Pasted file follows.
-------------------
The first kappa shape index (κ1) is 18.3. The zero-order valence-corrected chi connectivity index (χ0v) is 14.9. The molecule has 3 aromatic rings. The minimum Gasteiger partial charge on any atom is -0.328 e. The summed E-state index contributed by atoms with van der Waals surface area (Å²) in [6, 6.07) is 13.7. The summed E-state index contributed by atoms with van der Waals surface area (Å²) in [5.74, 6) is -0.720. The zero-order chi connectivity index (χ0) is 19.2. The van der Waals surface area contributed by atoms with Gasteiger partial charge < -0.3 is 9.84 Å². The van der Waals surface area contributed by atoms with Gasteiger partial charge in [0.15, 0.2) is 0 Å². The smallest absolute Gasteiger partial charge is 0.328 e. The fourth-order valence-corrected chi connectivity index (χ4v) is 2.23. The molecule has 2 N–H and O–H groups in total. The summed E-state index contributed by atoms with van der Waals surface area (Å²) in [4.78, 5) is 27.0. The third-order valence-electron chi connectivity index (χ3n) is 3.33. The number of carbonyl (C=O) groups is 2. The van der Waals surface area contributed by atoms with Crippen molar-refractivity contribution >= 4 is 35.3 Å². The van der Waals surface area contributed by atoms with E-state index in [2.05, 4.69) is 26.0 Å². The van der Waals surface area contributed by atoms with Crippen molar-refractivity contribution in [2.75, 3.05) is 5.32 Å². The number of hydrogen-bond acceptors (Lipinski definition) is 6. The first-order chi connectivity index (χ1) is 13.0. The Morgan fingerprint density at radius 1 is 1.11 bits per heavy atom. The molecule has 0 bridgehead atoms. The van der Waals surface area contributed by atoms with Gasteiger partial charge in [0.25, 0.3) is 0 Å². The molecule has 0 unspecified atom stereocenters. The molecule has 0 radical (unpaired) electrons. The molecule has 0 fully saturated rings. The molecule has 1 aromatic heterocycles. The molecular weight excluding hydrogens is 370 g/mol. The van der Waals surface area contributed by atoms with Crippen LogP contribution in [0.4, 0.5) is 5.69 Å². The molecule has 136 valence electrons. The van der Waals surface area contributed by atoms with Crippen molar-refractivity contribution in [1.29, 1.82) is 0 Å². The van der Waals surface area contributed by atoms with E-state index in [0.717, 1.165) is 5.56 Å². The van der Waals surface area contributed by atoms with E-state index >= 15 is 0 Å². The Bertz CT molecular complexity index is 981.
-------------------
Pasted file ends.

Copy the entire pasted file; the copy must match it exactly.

The first kappa shape index (κ1) is 18.3. The zero-order valence-corrected chi connectivity index (χ0v) is 14.9. The molecule has 3 aromatic rings. The minimum Gasteiger partial charge on any atom is -0.328 e. The summed E-state index contributed by atoms with van der Waals surface area (Å²) in [6, 6.07) is 13.7. The summed E-state index contributed by atoms with van der Waals surface area (Å²) in [5.74, 6) is -0.720. The zero-order chi connectivity index (χ0) is 19.2. The van der Waals surface area contributed by atoms with Gasteiger partial charge < -0.3 is 9.84 Å². The van der Waals surface area contributed by atoms with Gasteiger partial charge in [0.15, 0.2) is 0 Å². The smallest absolute Gasteiger partial charge is 0.328 e. The fourth-order valence-corrected chi connectivity index (χ4v) is 2.23. The molecule has 2 N–H and O–H groups in total. The summed E-state index contributed by atoms with van der Waals surface area (Å²) in [4.78, 5) is 27.0. The third-order valence-electron chi connectivity index (χ3n) is 3.33. The number of carbonyl (C=O) groups is 2. The van der Waals surface area contributed by atoms with Crippen molar-refractivity contribution >= 4 is 35.3 Å². The van der Waals surface area contributed by atoms with E-state index in [2.05, 4.69) is 26.0 Å². The van der Waals surface area contributed by atoms with Crippen molar-refractivity contribution in [2.75, 3.05) is 5.32 Å². The number of hydrogen-bond acceptors (Lipinski definition) is 6. The first-order chi connectivity index (χ1) is 13.0. The Morgan fingerprint density at radius 1 is 1.11 bits per heavy atom. The molecule has 0 bridgehead atoms. The van der Waals surface area contributed by atoms with Gasteiger partial charge in [0.25, 0.3) is 0 Å². The molecule has 0 unspecified atom stereocenters. The molecule has 0 radical (unpaired) electrons. The molecule has 0 fully saturated rings. The molecule has 1 aromatic heterocycles. The molecular weight excluding hydrogens is 370 g/mol. The van der Waals surface area contributed by atoms with Crippen LogP contribution in [0.4, 0.5) is 5.69 Å². The molecule has 136 valence electrons. The van der Waals surface area contributed by atoms with Crippen molar-refractivity contribution in [1.29, 1.82) is 0 Å². The van der Waals surface area contributed by atoms with E-state index in [0.717, 1.165) is 5.56 Å². The van der Waals surface area contributed by atoms with E-state index >= 15 is 0 Å². The Bertz CT molecular complexity index is 981.